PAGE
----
The Salem limestone has many qualities which make it admirably suited as a building stone. It is uniform in texture and color. It does not discolor upon weathering, it is soft, yet strong, and it occurs in massive beds where bedding planes are often ten or more feet apart. Below the zone of grike formation it is also relatively free of joints or other fissures.

The section listed below was measured by the Indiana Geological Survey and appears in the Geological Survey Field Conference Guidebook on the Salem, (Perry, Smith, and Wayne, 1954, p. 33-34).

(page) 19.

Salem Limestone                                          Thickness
                                                           in feet
     7   Limestone: Gray, fine-grained, noncrystalline.
         Medium-bedded argillaceous stone has conchoidal
         fracture and contains a few microfossils.            10.0

     6   Limestone: Gray, fine-grained, noncrystalline. Unit 
         consists of one bed that contains a few crystals 
         of calcite and has a banded appearance because of
         the inclusion of darker material.                     8.2

     5   Limestone: Buff to tan, medium-grained, crystalline, 
         slightly argillaceous.  Gray, coarser grained and 
         porous lenses occur in association with stylolites.
         Fossils more sparse than in underlying units.        11.9

     4   Limestone: Very light-buff, fine-grained, crystal-
         line and bioclastic. Unit consists of a massive, 
         homogeneous bed whose crystallinity and induration 
         increase upward; a stylolite bounds the top of the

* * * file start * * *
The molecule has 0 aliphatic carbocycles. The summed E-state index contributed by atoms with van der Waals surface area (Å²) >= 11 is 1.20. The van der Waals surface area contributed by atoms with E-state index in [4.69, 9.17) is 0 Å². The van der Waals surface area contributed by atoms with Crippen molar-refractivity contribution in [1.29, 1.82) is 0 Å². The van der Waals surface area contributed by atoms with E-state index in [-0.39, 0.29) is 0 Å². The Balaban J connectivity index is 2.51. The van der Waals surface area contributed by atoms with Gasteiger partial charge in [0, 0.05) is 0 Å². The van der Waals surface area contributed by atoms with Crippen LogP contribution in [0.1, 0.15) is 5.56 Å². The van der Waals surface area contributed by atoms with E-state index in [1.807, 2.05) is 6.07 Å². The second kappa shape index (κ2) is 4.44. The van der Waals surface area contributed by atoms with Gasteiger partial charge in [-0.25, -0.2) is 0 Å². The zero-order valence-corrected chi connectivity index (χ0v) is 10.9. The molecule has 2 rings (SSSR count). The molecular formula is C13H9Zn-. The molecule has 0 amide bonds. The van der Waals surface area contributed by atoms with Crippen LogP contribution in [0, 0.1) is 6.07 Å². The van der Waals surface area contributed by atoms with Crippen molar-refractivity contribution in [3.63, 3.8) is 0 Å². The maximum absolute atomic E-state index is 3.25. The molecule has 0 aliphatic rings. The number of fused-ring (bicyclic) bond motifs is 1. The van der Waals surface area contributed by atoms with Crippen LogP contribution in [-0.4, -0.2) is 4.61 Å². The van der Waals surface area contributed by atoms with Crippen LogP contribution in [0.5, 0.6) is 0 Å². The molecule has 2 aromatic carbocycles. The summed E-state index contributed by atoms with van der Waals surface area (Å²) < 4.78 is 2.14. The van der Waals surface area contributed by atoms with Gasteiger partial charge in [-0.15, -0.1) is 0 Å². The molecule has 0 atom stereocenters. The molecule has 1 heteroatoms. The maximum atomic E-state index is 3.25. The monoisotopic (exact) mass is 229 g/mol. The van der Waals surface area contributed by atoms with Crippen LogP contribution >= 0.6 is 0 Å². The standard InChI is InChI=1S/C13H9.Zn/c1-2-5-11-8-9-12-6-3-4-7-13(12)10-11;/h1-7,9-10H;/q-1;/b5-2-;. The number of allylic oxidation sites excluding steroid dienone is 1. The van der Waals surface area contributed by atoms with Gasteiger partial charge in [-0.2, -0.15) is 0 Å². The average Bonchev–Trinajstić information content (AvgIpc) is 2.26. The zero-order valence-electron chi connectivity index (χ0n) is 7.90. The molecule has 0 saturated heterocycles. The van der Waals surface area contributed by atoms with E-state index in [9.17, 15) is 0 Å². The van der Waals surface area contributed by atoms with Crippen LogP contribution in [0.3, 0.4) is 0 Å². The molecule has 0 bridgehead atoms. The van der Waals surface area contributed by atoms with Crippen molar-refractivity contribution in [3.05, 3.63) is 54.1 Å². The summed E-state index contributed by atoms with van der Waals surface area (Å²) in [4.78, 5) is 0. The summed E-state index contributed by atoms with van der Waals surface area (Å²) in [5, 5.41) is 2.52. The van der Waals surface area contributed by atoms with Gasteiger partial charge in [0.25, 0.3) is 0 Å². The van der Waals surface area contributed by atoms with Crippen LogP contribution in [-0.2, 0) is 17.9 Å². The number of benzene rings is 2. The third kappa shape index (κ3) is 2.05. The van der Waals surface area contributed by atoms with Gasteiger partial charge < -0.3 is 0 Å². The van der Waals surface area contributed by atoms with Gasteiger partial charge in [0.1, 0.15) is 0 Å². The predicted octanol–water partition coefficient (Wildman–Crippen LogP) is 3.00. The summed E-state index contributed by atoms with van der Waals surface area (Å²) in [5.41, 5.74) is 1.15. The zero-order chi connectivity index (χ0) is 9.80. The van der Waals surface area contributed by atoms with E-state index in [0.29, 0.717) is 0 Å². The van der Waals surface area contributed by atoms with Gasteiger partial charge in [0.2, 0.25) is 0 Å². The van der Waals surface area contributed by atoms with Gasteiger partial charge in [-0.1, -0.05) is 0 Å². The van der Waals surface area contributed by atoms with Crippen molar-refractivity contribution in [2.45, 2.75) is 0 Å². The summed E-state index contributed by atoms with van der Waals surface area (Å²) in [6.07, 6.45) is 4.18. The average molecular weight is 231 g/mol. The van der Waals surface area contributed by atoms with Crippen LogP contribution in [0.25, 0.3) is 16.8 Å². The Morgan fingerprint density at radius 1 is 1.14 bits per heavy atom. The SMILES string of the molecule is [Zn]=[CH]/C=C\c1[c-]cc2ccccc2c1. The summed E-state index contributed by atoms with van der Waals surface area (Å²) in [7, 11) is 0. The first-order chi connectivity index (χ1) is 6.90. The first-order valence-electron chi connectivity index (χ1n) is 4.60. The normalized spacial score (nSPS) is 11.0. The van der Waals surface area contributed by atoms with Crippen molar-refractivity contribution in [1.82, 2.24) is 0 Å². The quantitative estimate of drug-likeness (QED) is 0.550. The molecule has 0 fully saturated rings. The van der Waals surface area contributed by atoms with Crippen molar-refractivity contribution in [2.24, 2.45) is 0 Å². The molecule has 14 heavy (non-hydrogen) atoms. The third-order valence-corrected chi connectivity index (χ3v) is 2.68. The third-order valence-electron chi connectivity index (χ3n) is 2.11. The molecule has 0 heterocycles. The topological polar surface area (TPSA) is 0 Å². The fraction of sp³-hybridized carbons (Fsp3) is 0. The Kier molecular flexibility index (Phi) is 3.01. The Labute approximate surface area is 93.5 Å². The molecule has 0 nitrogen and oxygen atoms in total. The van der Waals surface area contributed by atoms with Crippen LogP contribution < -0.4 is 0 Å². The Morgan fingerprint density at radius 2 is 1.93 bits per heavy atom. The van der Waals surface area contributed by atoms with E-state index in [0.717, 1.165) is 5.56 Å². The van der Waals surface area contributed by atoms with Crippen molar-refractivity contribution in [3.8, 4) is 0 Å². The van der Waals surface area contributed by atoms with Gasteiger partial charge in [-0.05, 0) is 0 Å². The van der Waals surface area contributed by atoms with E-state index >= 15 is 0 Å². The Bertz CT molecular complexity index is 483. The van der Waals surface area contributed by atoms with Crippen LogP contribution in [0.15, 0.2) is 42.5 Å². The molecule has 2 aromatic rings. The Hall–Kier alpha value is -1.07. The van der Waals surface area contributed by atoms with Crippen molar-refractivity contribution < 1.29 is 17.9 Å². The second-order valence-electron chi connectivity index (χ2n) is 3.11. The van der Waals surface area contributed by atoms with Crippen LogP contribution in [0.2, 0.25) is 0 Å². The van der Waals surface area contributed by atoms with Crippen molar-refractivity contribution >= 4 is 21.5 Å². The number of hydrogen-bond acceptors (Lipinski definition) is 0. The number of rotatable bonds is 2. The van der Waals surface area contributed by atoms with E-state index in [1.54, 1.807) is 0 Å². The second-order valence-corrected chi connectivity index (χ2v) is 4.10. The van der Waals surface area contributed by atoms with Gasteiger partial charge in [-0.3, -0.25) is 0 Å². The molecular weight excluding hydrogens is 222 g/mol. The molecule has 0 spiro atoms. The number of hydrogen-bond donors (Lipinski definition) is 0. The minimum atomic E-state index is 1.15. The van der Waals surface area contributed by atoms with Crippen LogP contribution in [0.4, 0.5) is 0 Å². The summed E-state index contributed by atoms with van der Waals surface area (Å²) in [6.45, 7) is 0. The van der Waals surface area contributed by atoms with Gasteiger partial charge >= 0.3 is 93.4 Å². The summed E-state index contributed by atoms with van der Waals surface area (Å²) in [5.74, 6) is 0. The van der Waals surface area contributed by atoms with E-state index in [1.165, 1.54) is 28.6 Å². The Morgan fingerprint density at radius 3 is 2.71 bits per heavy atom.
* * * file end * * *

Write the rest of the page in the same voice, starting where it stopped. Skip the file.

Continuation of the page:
unit.                                                13.7

     3   Limestone: Light-buff, coarse-grained, bioclastic,
         porous; organic remains are cemented by finely 
         crystalline material.  Variation in size of bio-
         clastic grains in inclined beds indicate sorting.     5.7

     2   Limestone: Dark-gray and buff, fine- to coarse-
         grained, bioclastic, porous.  Crystalline 
         material partially fills the interspaces in this
         bioclastic rock.                                     18.6

     1   Limestone: Buff-brown, coarse-grained, bioclastic;
         inclined bedding occurs in upper 2.5 feet.            7.8
     Total thickness of exposed Salem limestone               75.9
In this area the Salem limestone is a medium- to coarse-grained bioclastic limestone. Nearly all the skeletal material is fragmental and includes, in order of decreasing abundance, bryozoans, echinoderms, and ENDOTHYRA.

Chemical analysis of the Salem limestone at this locality yields the following figures (average of five analyses):
	CaCO3            97.90 percent
	MgCO3             1.68   "
	SiO2              0.86   "
	Al2O3             0.067  "
	Fe2O3             0.161  ""
	MnO              0.006   "
	S                0.039   "
                       100.713 Percent
	CO2             43.5 Percent

(page) 20.

Pettijohn, Potter, and Siever (1965, p. 157) conclude that the Salem limestone is a well-sorted shallow-shelf marine sand in which sand wave migration perpendicular to the shoreline was the major factor in sediment transport. This interpretation is drawn, in large part, from a study of crossbedding in the Salem, the results of which are shown on figure 6.

QUARRY OPERATIONS. -- After the overburden and worthless rock is removed the upper surface of the rock is smoothed off and channeling machines are set up on four-foot wide tracks down the length and across the breadth of the quarry floor. The channeling machines consist of one or two chisel-bit steel bars attached to a piston that is usually steam driven. The channeling machines work their way back and forth across the quarry floor chiselling a vertical groove several inches wide and ten to twelve feet deep in the stone, producing rectangular-shaped blocks four feet wide and of varying lengths. Occasionally a wire saw is used to make the vertical cuts in the stone.